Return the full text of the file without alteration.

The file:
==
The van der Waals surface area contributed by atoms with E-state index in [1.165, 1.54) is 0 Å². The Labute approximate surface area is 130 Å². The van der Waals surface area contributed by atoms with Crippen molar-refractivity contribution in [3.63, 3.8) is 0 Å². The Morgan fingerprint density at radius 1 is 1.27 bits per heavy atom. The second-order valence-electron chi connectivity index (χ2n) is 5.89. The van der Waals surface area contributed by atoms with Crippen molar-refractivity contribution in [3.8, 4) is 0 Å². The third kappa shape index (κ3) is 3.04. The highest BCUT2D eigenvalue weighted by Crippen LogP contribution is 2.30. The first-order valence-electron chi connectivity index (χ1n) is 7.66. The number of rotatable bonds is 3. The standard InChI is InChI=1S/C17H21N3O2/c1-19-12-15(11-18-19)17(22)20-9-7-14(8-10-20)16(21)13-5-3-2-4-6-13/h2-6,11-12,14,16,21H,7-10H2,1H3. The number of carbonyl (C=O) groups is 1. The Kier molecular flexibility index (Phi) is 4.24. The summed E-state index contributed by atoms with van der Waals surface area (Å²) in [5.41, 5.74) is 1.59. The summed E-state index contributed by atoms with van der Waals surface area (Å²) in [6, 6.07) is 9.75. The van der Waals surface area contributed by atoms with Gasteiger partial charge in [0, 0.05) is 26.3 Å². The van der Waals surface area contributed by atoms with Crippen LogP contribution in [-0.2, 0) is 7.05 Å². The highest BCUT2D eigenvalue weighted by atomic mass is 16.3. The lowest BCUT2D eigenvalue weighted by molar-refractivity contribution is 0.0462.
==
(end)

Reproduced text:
The van der Waals surface area contributed by atoms with E-state index in [1.165, 1.54) is 0 Å². The Labute approximate surface area is 130 Å². The van der Waals surface area contributed by atoms with Crippen molar-refractivity contribution in [3.63, 3.8) is 0 Å². The Morgan fingerprint density at radius 1 is 1.27 bits per heavy atom. The second-order valence-electron chi connectivity index (χ2n) is 5.89. The van der Waals surface area contributed by atoms with Crippen molar-refractivity contribution in [3.8, 4) is 0 Å². The third kappa shape index (κ3) is 3.04. The highest BCUT2D eigenvalue weighted by Crippen LogP contribution is 2.30. The first-order valence-electron chi connectivity index (χ1n) is 7.66. The number of rotatable bonds is 3. The standard InChI is InChI=1S/C17H21N3O2/c1-19-12-15(11-18-19)17(22)20-9-7-14(8-10-20)16(21)13-5-3-2-4-6-13/h2-6,11-12,14,16,21H,7-10H2,1H3. The number of carbonyl (C=O) groups is 1. The Kier molecular flexibility index (Phi) is 4.24. The summed E-state index contributed by atoms with van der Waals surface area (Å²) in [5.41, 5.74) is 1.59. The summed E-state index contributed by atoms with van der Waals surface area (Å²) in [6, 6.07) is 9.75. The van der Waals surface area contributed by atoms with Gasteiger partial charge in [0, 0.05) is 26.3 Å². The van der Waals surface area contributed by atoms with Crippen LogP contribution in [-0.2, 0) is 7.05 Å². The highest BCUT2D eigenvalue weighted by atomic mass is 16.3. The lowest BCUT2D eigenvalue weighted by molar-refractivity contribution is 0.0462.